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Motherhood and Pepperoni Pizza: The Sonia years

Motherhood and Pepperoni Pizza: The Sonia years

Sonia Gandhi’s strength was that she knew her weakness, as well as her strength, when she took over leadership of the party. She knew that the party needed her as a figurehead around whom to rally and proved that point with dramatic effect with her resignation, soon after she was elected party president and the foreign-origin challenge by Pawar, Sangma and Tariq Anwar, to be wooed back by party leaders with voluble penitence. But she knew that she did not know how to run the party and was willing to take the advice of the Congress panchandrums. She had conviction and clarity on two things on her own: India must stay secular and the Congress had to lead the fight against majoritarianism; and her son, Rahul Gandhi, must take over leadership of the party and, if possible, of the country, some day. For the rest, the party leaders could guide her.

This was in sharp contrast to the disdain for party’s entrenched elite displayed by Rajiv Gandhi, who derided them as powerbrokers. They returned the favour, standing aside and watching the fun as the prime minister with the largest majority in India’s electoral history was hounded out of domestic effectiveness by the Opposition and dissidents, who branded him a thief and got him defeated in the next general elections. Rajiv Gandhi learned the dynamics of the Congress and was prepared to lead the party again in 1991, when he was assassinated.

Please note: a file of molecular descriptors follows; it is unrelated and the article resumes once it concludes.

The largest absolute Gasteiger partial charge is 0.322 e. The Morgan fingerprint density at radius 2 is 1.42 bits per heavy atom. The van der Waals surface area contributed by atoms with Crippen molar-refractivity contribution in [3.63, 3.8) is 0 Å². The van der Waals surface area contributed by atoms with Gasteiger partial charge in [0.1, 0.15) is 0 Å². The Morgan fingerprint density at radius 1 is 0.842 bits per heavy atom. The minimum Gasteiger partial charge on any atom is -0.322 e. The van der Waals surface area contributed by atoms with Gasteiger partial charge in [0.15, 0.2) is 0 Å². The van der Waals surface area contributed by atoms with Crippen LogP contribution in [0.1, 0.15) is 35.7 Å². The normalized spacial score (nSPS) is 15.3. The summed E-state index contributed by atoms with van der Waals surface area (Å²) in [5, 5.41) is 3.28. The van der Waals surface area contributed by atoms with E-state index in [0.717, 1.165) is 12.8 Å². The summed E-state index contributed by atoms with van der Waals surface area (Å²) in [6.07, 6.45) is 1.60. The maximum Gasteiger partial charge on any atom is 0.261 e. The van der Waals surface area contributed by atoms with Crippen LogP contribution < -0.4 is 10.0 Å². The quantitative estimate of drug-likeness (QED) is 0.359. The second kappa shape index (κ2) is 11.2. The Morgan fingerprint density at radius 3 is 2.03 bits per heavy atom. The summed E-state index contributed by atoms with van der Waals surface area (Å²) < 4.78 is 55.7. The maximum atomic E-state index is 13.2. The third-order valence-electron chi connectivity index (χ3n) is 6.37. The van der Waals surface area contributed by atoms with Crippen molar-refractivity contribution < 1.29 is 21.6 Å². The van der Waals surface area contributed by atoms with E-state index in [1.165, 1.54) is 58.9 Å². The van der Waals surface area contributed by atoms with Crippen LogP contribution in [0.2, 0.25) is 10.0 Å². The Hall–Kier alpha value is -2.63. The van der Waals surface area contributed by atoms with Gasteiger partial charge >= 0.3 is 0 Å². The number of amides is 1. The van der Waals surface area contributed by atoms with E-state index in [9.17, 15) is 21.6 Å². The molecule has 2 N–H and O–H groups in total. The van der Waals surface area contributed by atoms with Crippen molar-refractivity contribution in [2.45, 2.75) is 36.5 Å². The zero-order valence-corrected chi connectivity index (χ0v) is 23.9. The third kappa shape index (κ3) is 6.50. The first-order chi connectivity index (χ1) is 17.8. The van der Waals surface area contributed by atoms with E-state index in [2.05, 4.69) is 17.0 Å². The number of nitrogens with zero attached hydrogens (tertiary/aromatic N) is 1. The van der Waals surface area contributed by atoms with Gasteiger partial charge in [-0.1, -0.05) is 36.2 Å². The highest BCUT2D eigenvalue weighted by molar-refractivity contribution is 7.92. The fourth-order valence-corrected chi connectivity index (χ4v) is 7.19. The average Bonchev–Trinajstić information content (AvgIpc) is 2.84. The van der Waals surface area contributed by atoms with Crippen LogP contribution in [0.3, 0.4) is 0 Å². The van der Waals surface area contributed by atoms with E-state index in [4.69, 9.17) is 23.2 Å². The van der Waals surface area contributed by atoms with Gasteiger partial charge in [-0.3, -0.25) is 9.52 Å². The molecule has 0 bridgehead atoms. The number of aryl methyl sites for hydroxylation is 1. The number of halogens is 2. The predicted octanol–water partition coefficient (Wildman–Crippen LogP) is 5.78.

Rahul Gandhi, anointed general secretary and then vice-president of the Congress, also displayed the same confusion that had done his father in, of leadership with office. His half-baked experiments with internal elections in the student and youth wings of the party, and his decision to appoint people of his choosing as state level party presidents, ignoring actual leadership, made him look a chump even within the party, quite apart from the social media campaign mounted by the Sangh Parivar to ridicule him and brand him a pappu.

Sonia had no such confusion. Like a good Indian bahu, who enters her husband’s household kicking and screaming on the inside against its alien culture and its demands, sternly supervised by the mother-in-law, but, over time, grows into their champion and channel of continuity, she set herself to the task of getting the Congress back on its feet, after its defeat in 1996 under Narasimha Rao’s leadership and drift under Sitaram Kesri’s.

The people of India voted the Vajpayee-led NDA out of power, and Sonia Gandhi and her lieutenants cobbled together a coalition and a Common Minimum Programme with the Left, to form the first UPA government. Having heard the bitter resonance of her foreign origins within the precincts of high office, she wisely decided to pursue the long-term goal of preserving the seat of power for her son and chose a technocrat and assured political non-entity to become prime minister.